Wanted: Vice President of Unbanking

Connex Credit Union in Connecticut, whose slogan is “Unbank With Us,” is hosting a contest for a paid internship with a grand title, “Vice President of Unbanking.”

Amy Stanton, AVP/Marketing at Connex, said the role is “essentially a snazzy name for a marketing intern who will represent all things Connex in the young community around our branches.”

An attractive, one-page microsite provides a simple and excellent overview of the position’s selection process and what candidates need to do for consideration.

Applicants who feel they would be a dynamic, outgoing Gen-Y spokesperson should send their resume along with a brief video explaining why they think they would be the Vice President of Unbanking. To stimulate ideas and provide some degree of strategic direction for applicants, Connex makes the following suggestions:

“What is it about traditional banking you don’t like? What makes credit unions different than banks? Would you rather share your profits with shareholders, or have a say in how your money is managed? These are a few ideas to get you started. Get our attention and remember, be creative and have fun with it. Best of luck — we can’t wait to see it!”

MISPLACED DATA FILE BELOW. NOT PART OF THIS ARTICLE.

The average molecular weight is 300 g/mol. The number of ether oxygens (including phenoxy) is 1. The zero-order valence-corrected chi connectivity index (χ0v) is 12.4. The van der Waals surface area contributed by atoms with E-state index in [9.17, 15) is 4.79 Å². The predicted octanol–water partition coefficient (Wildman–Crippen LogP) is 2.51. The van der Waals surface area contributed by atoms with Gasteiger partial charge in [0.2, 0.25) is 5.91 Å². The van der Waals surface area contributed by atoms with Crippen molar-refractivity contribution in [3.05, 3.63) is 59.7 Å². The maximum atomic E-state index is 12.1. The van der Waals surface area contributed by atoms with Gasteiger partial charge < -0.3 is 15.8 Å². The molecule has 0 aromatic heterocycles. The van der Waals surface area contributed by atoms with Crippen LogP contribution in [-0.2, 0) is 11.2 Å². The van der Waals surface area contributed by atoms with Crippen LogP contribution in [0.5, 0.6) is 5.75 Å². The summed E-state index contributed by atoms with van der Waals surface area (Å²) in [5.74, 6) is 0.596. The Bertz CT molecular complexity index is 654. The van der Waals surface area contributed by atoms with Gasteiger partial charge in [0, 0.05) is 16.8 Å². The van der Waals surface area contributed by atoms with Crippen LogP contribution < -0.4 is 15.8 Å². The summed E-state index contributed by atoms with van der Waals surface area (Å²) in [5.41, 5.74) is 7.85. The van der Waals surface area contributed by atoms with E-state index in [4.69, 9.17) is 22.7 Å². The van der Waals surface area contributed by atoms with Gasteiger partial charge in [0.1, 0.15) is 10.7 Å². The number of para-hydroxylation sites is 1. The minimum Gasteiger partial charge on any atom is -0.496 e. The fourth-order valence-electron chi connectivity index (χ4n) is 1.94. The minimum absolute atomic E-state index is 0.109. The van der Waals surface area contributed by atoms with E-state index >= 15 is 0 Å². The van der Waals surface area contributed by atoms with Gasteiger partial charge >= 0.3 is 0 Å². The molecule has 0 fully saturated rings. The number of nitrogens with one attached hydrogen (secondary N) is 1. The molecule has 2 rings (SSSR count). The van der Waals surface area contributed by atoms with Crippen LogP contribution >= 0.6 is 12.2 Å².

The successful candidate will get unique experience in a real marketing environment while getting paid and earning college credits. The VP of Unbanking will help “tell the world all of the great things about Connex and what it means to ‘Unbank.’” The duration of the internship is not specified.

“It’s one of the biggest elements of my work and projects over the next several months and ties in precisely with my task of increasing awareness of ‘Unbanking,’” Stanton continued

Paul Stull, SVP at Arizona State CU, points out one big snag with contests requiring video submissions: a candidate’s success is often defined by the amount of video production skills they have. “While many contests are designed to pick spokesters or high-profile talent, it seems that a large number of people with great skills may be left behind,” Stull told The Financial Brand.

“It just seems that if you’ve been to film school you have a much better chance at winning,” Stull continued. “This rules out a number of talented people who just don’t know how to express themselves using video.”

“These contests capture the flash, but not the substance,” he said.

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